The Purdue University/CME Group Ag Economy Barometer November reading was 134, a decline of just over 1 percent from a month earlier when the barometer stood at 136. The November reading leaves the barometer 6 percent below its most recent peak, which was reached back in June before the impact of trade disruptions were felt throughout much of U.S. agriculture. Although November’s ag sentiment index was below the level attained last spring, it was still 6 points higher than a year earlier when the index of agricultural producer sentiment was 128.
The modest decline in this month’s barometer reading occurred because producers view of future conditions weakened slightly as the Index of Future Expectations was 143 compared to 146 in October. Even with this month’s modest decline, the Future Expectations Index remains well above its September reading and very near its spring peak, indicating producers still have a relatively optimistic view of the future. The Index of Current Conditions at 115 was unchanged compared to October. Unlike the Future Expectations Index, the November reading of the Current Conditions Index was still well below its late spring peak, when the index topped out at 138.
One gauge of producers’ optimism is their willingness to make large investments in their farm operation. Each month we ask producers if now is a good time or bad time to make large investments in items such as buildings and machinery. Producers’ perspective on making large investments has ebbed and flowed this year. Producers were most favorably inclined towards making large investments early in the year when the Large Farm Investment Index peaked at a reading of 74. The index weakened in late winter and early spring before rebounding in late spring, just before trade disruptions hit the agricultural sector. By late summer the index was more than 30 points below its January peak, bottoming out at a reading of 42 in September. However, since September producers’ view regarding the advisability of making large investments has improved, rebounding to a reading of 52 in October and improving again to 56 in November.
Other measures of producers’ long-run perspective include their expectations regarding farmland values, both one-year in the future and five-years in the future. This past summer, farmers became noticeably more pessimistic about farmland values than they were last winter. For example, the percentage of farmers expecting lower farmland values 12 months ahead increased from just 16 percent in February to 32 percent in September. But on the October and November surveys, farmers’ pessimism about farmland values subsided with only 22 percent of respondents from the November survey expecting to see lower farmland values in the upcoming year.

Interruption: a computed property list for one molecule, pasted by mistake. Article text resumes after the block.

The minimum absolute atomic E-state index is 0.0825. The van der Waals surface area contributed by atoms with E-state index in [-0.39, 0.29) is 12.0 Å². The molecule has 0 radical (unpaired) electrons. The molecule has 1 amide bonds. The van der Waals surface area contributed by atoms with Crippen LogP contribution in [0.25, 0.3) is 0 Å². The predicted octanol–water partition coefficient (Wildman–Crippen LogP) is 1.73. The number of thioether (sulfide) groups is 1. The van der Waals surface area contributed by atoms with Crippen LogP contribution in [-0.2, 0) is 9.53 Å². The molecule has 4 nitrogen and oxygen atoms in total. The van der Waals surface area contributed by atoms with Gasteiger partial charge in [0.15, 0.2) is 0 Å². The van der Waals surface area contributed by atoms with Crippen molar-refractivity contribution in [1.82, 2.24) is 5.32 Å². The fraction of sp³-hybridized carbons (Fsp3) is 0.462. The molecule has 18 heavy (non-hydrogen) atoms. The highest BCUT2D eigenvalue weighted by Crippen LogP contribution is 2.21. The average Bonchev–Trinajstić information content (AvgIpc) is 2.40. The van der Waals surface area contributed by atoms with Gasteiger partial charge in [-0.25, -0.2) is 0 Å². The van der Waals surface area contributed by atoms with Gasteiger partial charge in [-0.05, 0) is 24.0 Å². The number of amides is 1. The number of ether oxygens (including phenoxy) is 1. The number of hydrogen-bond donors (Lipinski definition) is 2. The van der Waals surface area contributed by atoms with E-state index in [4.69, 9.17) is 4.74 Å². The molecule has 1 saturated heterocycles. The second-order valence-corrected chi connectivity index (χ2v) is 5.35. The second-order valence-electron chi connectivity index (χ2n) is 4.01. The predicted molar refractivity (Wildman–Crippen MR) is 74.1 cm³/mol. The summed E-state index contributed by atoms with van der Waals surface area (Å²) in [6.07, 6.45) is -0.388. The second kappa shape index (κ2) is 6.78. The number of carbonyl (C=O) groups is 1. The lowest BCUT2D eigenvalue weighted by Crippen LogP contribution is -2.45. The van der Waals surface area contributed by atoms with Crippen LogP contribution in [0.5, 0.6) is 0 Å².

Agriculture is a capital-intensive industry and, as result, changes in interest rates paid by farmers can impact profitability as well as the value of major farm assets, such as farmland. On the November survey, to learn more about farmers’ expectations regarding the future course of interest rates, we asked producers if they expect interest rates in 2019 to be higher, the same, or lower than in 2018. In a follow-up question, we asked producers to look further ahead and tell us if they expect rates in five years to be higher, the same, or lower than in 2018. In both cases producers told us they expect interest rates to rise. Looking ahead to next year, 85 percent of respondents expect to see higher rates than in 2018, while 14 percent expected to see lower rates. When queried regarding their longer-range perspective, 76 percent of respondents said they expect to see higher rates and just 4 percent expect to see lower rates. Interestingly, when asked to look ahead just one-year, only 1 percent of respondents said they expect rates to remain unchanged, but when asked to look ahead five-years, 20 percent of respondents said they expect no change in interest rates.
Farmers are becoming more optimistic that current trade disputes will not hurt long-run growth prospects for U.S. ag exports. On six surveys, dating back to May 2017, we’ve asked producers if they expect agricultural exports to increase, decrease or remain the same over the next five years. In April of this year 46 percent of respondents said they expected ag exports to increase over the next five years. In July this percentage rose to 49 percent and in August it rose again to 54 percent. On the November survey, 66 percent of respondents said they expect U.S. ag exports to increase over the next five years. At the same time, the percentage of producers that expect ag exports to decrease fell from 21 percent in July to 14 percent in August and to 10 percent in November.